In this post, we'll look at what Microsoft Cloud App Security is, how it works, what you can do with it, its various licensing levels , and how it works with other Microsoft security products.

Is your business relying on big, badass firewalls to protect your users from risks on the internet? Are you feeling confident that they're properly protected in this cloudy world we live in? And most importantly, now that many of your colleagues are working from home and therefore not protected by the firewall, do you feel confident in the level of protection they do have?

If you haven't got one already, a Cloud App Security Broker might just be what the doctor ordered—a cloud-based firewall for today's world of cloud storage and SaaS services. Microsoft provides a good one in the form of Microsoft Cloud App Security.

It's all about connecting ^

There are several ways in which MCAS can be connected to provide the security and controls you need. If you have on-premises firewalls or proxies, they can upload their logs to MCAS; most brands are supported. If you're using modern, cloud-based proxies such as Zscaler, iboss, or Corrata, they can be hooked up; there's also a custom log parser along with connectors for Docker (Linux/Windows) and Docker in Azure.

There's direct API integration with AWS, Azure, Box, Dropbox, GCP, G Suite, Microsoft 365, Okta, Salesforce, ServiceNow, Webex, and Workday. There are subtle differences in what each API offers, but generally, you can detect and respond to malware, unusual file deletion/sharing, and unusual administrative activities in these systems using MCAS policies.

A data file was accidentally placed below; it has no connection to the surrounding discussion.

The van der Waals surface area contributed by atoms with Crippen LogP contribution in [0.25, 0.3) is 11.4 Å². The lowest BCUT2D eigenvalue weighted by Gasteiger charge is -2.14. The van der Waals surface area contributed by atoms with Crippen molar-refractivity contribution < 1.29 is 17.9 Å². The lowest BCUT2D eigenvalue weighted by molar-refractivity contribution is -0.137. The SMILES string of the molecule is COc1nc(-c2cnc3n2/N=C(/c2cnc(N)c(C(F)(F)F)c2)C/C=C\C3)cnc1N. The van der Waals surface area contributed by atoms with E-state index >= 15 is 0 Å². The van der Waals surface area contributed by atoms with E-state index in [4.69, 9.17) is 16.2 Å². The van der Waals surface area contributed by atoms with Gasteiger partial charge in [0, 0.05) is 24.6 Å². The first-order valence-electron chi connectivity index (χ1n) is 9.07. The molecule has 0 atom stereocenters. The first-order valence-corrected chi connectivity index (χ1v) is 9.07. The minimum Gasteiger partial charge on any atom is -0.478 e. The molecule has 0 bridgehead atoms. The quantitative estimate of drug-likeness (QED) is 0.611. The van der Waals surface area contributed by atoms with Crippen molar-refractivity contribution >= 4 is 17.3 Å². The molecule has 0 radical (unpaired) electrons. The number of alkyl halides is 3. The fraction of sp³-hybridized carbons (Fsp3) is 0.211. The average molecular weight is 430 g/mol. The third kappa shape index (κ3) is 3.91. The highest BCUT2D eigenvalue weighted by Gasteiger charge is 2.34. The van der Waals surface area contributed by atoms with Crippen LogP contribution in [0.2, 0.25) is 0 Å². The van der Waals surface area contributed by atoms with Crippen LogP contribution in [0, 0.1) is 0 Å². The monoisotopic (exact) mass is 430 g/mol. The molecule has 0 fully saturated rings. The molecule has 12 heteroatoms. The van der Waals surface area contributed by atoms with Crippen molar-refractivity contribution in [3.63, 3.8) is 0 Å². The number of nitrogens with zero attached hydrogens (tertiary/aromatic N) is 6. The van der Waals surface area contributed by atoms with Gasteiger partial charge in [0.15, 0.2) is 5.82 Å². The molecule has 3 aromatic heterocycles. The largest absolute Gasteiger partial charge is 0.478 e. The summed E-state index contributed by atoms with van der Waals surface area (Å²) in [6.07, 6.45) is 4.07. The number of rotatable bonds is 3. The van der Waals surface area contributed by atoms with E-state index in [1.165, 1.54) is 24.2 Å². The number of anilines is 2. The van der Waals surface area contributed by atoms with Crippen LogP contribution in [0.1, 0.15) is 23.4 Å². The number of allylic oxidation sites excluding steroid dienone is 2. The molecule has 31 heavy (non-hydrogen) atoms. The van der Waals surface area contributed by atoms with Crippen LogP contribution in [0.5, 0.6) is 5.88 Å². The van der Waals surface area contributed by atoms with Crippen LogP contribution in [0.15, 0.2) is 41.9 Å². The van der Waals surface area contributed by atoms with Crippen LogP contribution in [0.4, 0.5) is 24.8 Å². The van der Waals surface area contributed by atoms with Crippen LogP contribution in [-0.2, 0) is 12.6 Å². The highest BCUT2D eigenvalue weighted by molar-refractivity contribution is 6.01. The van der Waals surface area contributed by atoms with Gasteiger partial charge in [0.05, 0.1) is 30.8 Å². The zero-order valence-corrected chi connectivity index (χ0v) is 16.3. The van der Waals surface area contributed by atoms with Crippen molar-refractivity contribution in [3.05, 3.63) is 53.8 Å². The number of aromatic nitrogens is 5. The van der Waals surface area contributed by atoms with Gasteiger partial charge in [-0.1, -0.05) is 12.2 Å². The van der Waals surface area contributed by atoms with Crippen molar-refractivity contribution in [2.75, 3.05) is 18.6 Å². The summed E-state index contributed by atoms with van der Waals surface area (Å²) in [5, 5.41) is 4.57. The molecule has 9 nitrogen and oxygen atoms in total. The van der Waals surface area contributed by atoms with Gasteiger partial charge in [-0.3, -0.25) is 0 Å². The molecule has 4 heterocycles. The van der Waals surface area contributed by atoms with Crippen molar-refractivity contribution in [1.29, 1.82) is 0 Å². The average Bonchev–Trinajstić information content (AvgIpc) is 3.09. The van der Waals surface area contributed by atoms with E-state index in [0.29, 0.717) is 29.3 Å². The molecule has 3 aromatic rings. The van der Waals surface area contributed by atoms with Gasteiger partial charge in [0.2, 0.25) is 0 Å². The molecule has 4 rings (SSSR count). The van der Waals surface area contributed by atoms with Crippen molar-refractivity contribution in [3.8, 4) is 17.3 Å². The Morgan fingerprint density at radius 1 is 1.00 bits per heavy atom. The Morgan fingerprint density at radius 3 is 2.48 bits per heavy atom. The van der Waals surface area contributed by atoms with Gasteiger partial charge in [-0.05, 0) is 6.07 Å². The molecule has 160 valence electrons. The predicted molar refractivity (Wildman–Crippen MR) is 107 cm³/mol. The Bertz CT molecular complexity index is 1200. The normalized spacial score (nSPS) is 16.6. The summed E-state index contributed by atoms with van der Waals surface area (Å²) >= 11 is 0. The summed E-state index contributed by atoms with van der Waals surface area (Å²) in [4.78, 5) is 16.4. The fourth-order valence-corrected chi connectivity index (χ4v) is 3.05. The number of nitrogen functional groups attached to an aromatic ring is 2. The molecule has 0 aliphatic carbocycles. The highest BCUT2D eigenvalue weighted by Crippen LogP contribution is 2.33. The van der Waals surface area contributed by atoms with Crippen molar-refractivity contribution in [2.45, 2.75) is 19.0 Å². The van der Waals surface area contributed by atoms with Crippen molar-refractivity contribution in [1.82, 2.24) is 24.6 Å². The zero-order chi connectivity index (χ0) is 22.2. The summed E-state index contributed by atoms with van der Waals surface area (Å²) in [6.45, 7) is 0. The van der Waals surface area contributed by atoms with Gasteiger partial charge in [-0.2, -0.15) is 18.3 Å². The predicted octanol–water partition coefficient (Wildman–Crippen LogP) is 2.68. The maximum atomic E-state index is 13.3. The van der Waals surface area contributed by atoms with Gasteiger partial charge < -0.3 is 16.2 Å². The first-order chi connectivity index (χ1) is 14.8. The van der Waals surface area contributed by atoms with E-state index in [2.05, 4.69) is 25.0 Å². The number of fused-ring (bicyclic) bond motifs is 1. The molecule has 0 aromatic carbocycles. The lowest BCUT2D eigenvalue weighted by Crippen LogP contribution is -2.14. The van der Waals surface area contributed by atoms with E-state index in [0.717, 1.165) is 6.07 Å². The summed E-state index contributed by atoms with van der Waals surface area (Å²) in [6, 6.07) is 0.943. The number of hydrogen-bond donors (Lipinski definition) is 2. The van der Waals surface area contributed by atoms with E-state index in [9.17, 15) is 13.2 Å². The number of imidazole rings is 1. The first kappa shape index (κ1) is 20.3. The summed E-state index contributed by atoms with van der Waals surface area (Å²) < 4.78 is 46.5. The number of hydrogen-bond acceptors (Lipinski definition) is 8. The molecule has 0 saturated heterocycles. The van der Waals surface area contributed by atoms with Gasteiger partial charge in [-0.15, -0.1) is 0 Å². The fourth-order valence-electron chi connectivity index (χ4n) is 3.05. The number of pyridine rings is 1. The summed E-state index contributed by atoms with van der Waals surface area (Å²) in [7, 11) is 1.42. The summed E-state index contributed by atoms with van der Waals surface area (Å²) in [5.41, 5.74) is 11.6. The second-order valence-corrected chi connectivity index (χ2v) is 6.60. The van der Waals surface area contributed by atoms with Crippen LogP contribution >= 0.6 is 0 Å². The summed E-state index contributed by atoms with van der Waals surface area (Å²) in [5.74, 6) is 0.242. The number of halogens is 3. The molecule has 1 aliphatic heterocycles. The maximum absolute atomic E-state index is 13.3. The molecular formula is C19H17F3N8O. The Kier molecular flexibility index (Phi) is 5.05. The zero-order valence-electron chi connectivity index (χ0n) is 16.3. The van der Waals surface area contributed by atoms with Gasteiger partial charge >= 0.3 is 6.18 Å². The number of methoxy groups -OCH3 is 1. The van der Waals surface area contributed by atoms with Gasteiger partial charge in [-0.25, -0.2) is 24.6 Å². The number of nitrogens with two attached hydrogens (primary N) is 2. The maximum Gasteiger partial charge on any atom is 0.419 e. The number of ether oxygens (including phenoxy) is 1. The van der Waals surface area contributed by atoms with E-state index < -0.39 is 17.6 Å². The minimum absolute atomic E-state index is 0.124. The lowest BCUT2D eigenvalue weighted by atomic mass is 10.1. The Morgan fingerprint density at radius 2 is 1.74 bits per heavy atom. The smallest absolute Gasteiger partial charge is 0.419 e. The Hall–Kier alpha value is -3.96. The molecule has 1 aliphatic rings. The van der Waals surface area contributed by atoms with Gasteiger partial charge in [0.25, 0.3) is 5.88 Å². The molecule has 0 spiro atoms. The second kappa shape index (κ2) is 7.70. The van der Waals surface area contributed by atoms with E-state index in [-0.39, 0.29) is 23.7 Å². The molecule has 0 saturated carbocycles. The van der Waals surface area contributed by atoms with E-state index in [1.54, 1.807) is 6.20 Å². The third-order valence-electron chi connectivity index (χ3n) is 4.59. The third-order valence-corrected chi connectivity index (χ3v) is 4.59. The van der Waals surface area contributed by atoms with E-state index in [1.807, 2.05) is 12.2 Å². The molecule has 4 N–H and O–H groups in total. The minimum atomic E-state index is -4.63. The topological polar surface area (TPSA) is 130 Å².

Finally, there's strong (and easy to configure) integration with Microsoft Defender ATP (MDATP), a full-fledged Endpoint Detection and Response (EDR) tool. This is not your daddy's "basic" Windows Defender. MDATP is available for Windows, including Windows Server, Mac OS, Linux, and Android (preview). It uses machine learning (ML) models both locally and in the cloud to detect and automatically remediate threats in real time. When you integrate MDATP with MCAS, it essentially acts as the agent for MCAS.

You get full policy control no matter how or where the device is connecting to the internet, including from home. Want to ensure that if a user uploads a document with sensitive data to Dropbox while working from home, the document is automatically labeled by Microsoft Information Protection and encrypted? This is the kind of control you get when MCAS and MDATP work together. The data flows both ways—you'll be able to discover what cloud services your users are using (see below) and apply policies to their activities.

Furthermore, MCAS can integrate with Azure Advanced Threat Protection (AATP), a cloud service that monitors your on-premises Active Directory (AD) domain controllers for telltale signs of intruders moving laterally in your network. As a matter of fact, if you have AATP, its own portal is being deprecated in favor of using MCAS as the interface to investigate intrusions on your network.

If you're using AAD Identity Protection, MCAS can use its signals of User and Sign-In risk scores (low, medium, and high) to apply policies (a low-risk user signing in from a familiar location on a known device can access service X, but the same user signing in from an unusual location on a new device only gets read-only access to service X).

MCAS also plays nicely with M365 Data Loss Prevention (DLP), or you can integrate a third-party DLP service.